Multiple deaths in Amtrak train derailment over Washington state highway
Dupont, WA. (CNN) - An Amtrak passenger train on its first trip on a new service route derailed Monday morning near Dupont, Washington, spilling 13 cars off an Interstate 5 overpass and killing several people, according to the spokesman for the Pierce County Sheriff's Office and the Washington State Patrol.
The deaths "are all contained to the train," said Ed Troyer, the Pierce County Sheriff's Office spokesman. "It's pretty horrific."
Troyer said there were "multiple fatalities" but couldn't provide a precise number.
-- About 77 people were transported to hospitals in Pierce and Thurston counties, officials said. Four of them suffered serious injuries, according to Cary Evans, spokesman for CHI Franciscan Health.
-- Amtrak President & Co-CEO Richard Anderson said "Positive Train Control" was not activated on the tracks when the derailment happened. PTC is a technology which automatically slows down, and eventually stops, a train if it senses it is going too fast.
-- Thirteen cars jumped the track. The train had 14 cars, including two engines, said Brook Bova of the Washington State Patrol.
-- A passenger on the train says his car derailed and everyone "catapulted" into the seat in front of them.
-- The National Transportation Safety Board announced it is sending a 20-member team to investigate.
-- Photos from the scene show at least one train car on the road, with another dangling over it.
Injured taken to hospitals
The crash happened about 7:40 a.m. local time near the Billy Frank Jr. Nisqually National Wildlife Refuge in Dupont, about 20 miles south of Tacoma. The train was running southbound from Seattle when 13 rail cars derailed in a curve near an interstate overpass, sending them onto the highway below and shutting down traffic.
Several motorists in vehicles that were struck by the fallen train cars suffered injuries, but there were no fatalities among people in those vehicles, the sheriff's office said. Five cars and two semi-trucks were involved in the crash, Bova said.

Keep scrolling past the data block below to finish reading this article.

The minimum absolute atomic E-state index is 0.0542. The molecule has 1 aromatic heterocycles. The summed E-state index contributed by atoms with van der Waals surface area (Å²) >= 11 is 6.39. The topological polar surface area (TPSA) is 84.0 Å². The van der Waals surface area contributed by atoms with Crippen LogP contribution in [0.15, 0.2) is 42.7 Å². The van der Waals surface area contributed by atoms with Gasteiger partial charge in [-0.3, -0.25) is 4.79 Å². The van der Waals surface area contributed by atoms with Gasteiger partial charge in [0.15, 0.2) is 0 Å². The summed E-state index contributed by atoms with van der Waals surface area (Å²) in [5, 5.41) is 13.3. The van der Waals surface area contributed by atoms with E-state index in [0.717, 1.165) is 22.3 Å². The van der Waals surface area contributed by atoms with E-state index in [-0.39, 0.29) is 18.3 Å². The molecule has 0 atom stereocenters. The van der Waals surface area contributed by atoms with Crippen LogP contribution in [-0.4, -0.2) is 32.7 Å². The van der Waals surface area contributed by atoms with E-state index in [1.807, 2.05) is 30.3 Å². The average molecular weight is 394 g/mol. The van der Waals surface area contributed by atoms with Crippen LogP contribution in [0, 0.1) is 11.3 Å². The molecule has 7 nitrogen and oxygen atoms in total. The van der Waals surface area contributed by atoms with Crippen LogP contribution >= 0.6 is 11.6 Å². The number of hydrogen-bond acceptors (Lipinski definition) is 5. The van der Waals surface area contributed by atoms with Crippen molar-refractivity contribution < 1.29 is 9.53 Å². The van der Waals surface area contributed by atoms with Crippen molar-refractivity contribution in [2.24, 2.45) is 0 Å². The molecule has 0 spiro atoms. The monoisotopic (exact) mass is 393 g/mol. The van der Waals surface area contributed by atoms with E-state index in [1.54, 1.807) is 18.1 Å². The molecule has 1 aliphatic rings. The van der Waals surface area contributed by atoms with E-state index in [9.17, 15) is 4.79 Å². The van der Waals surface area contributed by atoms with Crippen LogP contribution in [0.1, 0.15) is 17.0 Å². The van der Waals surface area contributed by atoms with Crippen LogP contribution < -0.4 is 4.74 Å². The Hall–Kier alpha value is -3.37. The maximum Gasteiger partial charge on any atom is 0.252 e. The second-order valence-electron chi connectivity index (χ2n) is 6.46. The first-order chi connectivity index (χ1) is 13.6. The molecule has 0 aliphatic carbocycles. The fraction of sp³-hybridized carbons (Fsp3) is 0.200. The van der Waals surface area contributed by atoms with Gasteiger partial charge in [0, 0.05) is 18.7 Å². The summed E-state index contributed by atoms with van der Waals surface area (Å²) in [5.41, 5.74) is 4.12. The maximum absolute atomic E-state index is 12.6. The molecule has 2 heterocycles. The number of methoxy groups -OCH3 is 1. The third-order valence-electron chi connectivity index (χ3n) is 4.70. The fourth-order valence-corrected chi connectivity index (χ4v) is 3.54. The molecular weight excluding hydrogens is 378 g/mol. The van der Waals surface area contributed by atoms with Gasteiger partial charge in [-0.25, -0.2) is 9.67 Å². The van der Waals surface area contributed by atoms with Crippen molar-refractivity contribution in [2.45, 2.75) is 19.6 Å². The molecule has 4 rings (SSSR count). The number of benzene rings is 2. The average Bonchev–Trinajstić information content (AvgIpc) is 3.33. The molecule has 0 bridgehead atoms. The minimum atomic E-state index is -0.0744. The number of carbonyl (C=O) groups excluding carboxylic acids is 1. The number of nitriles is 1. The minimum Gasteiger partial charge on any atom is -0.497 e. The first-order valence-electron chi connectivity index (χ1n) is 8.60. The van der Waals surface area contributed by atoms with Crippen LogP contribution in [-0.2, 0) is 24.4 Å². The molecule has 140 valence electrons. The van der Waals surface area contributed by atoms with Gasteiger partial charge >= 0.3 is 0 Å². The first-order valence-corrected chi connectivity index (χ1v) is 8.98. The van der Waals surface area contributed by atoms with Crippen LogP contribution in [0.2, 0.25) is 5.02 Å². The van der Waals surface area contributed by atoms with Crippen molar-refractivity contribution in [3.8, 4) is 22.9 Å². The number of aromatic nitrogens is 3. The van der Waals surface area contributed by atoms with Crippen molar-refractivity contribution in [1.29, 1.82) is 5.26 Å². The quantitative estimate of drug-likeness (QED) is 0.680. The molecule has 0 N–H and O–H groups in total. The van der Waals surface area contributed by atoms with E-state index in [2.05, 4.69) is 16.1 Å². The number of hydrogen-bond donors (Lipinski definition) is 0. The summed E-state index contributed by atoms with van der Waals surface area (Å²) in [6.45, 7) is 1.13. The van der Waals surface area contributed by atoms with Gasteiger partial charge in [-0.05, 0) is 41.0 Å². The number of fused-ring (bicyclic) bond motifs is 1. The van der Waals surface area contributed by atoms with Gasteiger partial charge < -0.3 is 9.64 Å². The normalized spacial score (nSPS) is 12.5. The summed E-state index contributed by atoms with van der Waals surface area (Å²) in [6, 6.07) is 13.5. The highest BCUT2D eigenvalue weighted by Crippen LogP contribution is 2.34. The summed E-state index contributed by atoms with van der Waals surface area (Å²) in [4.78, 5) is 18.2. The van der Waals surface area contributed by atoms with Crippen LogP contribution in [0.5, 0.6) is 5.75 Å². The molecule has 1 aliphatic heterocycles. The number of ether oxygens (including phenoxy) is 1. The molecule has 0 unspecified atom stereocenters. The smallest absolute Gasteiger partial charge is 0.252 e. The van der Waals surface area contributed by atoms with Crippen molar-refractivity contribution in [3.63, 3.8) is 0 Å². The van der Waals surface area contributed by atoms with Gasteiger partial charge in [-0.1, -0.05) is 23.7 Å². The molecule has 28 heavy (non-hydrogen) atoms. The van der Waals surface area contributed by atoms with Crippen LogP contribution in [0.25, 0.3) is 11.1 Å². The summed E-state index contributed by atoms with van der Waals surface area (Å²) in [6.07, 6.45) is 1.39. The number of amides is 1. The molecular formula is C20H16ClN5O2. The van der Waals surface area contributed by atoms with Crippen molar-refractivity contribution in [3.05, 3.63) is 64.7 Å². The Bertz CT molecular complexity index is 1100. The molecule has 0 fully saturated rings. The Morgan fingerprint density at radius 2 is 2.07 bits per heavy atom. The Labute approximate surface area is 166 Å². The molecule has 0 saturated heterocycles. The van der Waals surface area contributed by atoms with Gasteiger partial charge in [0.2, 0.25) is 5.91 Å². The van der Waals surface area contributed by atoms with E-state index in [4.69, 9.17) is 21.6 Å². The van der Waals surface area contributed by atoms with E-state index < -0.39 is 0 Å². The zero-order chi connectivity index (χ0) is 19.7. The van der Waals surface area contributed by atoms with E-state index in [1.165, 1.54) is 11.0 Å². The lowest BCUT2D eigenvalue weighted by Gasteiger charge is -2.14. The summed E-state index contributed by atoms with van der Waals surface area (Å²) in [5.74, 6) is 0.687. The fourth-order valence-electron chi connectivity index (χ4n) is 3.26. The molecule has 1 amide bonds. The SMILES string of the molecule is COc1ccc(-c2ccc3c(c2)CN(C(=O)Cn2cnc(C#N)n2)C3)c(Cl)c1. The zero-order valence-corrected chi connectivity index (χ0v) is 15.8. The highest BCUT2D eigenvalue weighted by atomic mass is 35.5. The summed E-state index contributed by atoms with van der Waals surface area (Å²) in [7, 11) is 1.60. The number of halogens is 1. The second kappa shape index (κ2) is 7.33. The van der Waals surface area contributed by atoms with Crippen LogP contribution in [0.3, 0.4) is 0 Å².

The train was carrying 77 passengers and 7 crew members, said Washington State Patrol spokeswoman Brooke Bova at a news conference. Monday was the first day of Amtrak 501's Cascades service between Seattle and Portland, Amtrak said.
The train was running on track previously used for occasional freight and military transport, the Washington Department of Transportation said in a news release. WDOT said the track had undergone millions of dollars of federally funded improvements and weeks of inspection and testing.
The NTSB and local authorities have not said what caused the crash, but questions were quickly raised about the train's speed as it hit a curve in the track.
In a conference call with reporters, Amtrak President and Co-CEO Richard Anderson said "Positive Train Control" was not activated on the tracks, at the time of the derailment. Positive Train Control is a technology which automatically slows down, and eventually stops, a train if it senses the train is going too fast and could derail or get in an accident.
Anderson would not answer CNN's questions regarding the speed of the train or the crew's tenure at Amtrak.
'We catapulted into the seats in front of us'
Emergency radio transmissions between the train conductor and the dispatcher were frantic and dramatic:
Dispatcher: Hey guys, what happened?
AMTRAK 501: Uh, we were coming around the corner to take the bridge over I-5 there, right north into Nisqually and we went on the ground.
Dispatcher: ...Is everybody OK?
AMTRAK 501: I'm still figuring that out. We got cars everywhere and down onto the highway.
Chris Karnes, a passenger on the train, is chairman of the Pierce Transit Community Transportation Advisory Group. He said he boarded the train between Seattle and Tacoma and took a seat on the third or fourth car.
Karnes said the train was moving at a "pretty good pace" -- roughly 70 to 80 mph, judging from the fact the train was passing cars on the highway -- when it derailed.
"We felt a little bit of a jolt and then at a certain point we could hear crumpling of the train car, and we were catapulted into the seats in front of us," he said.
It appeared most of the passengers in Karnes' car fared well, with the exception of an elderly man who banged his head on the bulkhead, he said.
Karnes' car derailed -- only the rear locomotive remained on the tracks -- and passengers kicked out a window and climbed down an embankment to summon help, he said.
He did not know what caused the derailment but said the train had previously taken tighter curves at the same pace without any issues.
Motorist Danae Orlob told CNN there was a semi and a crushed truck underneath the train cars.
"We came around the corner and it had to have just happened ... there were no police there yet. There was one link of the train off to one side and the other on the other side of the freeway. There were crushed cars underneath. There was an insane amount of fire trucks and ambulances heading towards us."
All southbound lanes of the interstate were closed due to the derailment, and the sight stunned motorists heading to work.
"I was traveling to work this morning along I-5 and we came to a sudden stop," Greg Mukai told CNN by phone. "We all tried to stop quickly to avoid running into each other, to be honest. Once we all came to a stop I was able to look up and see, unfortunately, this scary thing of ... a train hanging off of the overpass. Lots of military personnel and people ran to try to help the best they could."